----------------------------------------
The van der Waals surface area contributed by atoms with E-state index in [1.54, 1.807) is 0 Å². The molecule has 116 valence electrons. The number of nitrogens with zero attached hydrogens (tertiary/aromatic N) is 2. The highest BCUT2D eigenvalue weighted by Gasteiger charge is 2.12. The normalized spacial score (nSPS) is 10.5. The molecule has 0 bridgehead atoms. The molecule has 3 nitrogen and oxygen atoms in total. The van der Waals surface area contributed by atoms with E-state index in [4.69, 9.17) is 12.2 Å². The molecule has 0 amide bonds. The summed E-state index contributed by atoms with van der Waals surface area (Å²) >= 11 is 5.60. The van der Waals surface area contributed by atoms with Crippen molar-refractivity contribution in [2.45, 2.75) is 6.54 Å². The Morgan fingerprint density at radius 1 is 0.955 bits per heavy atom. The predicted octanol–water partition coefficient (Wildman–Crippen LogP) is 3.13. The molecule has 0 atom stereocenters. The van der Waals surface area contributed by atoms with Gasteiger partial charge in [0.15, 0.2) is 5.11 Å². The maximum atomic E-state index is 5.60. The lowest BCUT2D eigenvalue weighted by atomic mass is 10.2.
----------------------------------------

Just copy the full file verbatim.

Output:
The van der Waals surface area contributed by atoms with E-state index in [1.54, 1.807) is 0 Å². The molecule has 116 valence electrons. The number of nitrogens with zero attached hydrogens (tertiary/aromatic N) is 2. The highest BCUT2D eigenvalue weighted by Gasteiger charge is 2.12. The normalized spacial score (nSPS) is 10.5. The molecule has 0 bridgehead atoms. The molecule has 3 nitrogen and oxygen atoms in total. The van der Waals surface area contributed by atoms with E-state index in [4.69, 9.17) is 12.2 Å². The molecule has 0 amide bonds. The summed E-state index contributed by atoms with van der Waals surface area (Å²) >= 11 is 5.60. The van der Waals surface area contributed by atoms with Crippen molar-refractivity contribution in [2.45, 2.75) is 6.54 Å². The Morgan fingerprint density at radius 1 is 0.955 bits per heavy atom. The predicted octanol–water partition coefficient (Wildman–Crippen LogP) is 3.13. The molecule has 0 atom stereocenters. The van der Waals surface area contributed by atoms with Gasteiger partial charge in [0.15, 0.2) is 5.11 Å². The maximum atomic E-state index is 5.60. The lowest BCUT2D eigenvalue weighted by atomic mass is 10.2.